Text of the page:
Generating a crash dump

Modified: 26 Sep 2019 21:20 UTC

Any time a system becomes nonfunctional and has to be rebooted, you must write a crash dump so that Joyent support can diagnose the issue. Without a crash dump, diagnosing system hangs is effectively impossible.

You can write a crash dump using the console, or by generating a NMI (non-maskable interrupt).

Generating a NMI using the console

If you can log in to the system console of the unresponsive node, you can cause a system dump.

To do so, log in to the system console of the unresponsive compute node and enter one the following commands:

# halt -d

or

# uadmin 5 1

Generating a NMI via IPMI

Joyent systems are configured to generate a crash dump when they receive a NMI. To issue an NMI through IPMI, run the following command from a remote system:

ipmitool -H ${SERIAL_OVER_LAN_DEVICE_IP} -U root -I lanplus chassis power diag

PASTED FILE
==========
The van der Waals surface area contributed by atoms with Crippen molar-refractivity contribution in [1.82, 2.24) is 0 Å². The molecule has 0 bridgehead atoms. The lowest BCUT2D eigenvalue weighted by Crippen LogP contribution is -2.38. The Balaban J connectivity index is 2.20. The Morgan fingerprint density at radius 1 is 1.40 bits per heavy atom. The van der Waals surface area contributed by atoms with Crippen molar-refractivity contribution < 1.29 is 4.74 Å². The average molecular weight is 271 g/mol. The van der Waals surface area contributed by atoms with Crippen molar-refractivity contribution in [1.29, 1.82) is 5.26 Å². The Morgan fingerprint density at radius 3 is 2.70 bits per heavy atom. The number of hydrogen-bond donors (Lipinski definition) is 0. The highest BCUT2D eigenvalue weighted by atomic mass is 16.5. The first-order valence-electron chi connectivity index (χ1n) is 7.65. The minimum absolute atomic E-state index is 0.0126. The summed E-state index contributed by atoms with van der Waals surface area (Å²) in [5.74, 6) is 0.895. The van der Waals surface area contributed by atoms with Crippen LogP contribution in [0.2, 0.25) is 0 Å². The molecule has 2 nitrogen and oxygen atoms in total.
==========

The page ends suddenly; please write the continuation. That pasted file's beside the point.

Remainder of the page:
Generating a NMI via IPMI

Some systems have a hardware button that you can use to generate an NMI. Please check your hardware vendor's documentation to determine if your hardware has this feature for your particular server model.

Checking the location of a crash dump

savecore stores crash dumps extracted from the dump device in /var/crash/volatile.

You can use dumpadm to check the location of a crash dump. Enter one of the following commands:

$ pfexec dumpadm
      Dump content: kernel pages
       Dump device: /dev/zvol/dsk/zones/dump (dedicated)
Savecore directory: /var/crash/volatile
  Savecore enabled: yes
   Save compressed: on

or

$ cat /etc/dumpadm.conf
#
# dumpadm.conf
#
# Configuration parameters for system crash dump.
# Do NOT edit this file by hand -- use dumpadm(1m) instead.
#
DUMPADM_DEVICE=/dev/zvol/dsk/zones/dump
DUMPADM_SAVDIR=/var/crash/volatile
DUMPADM_CONTENT=kernel
DUMPADM_ENABLE=yes
DUMPADM_CSAVE=on
$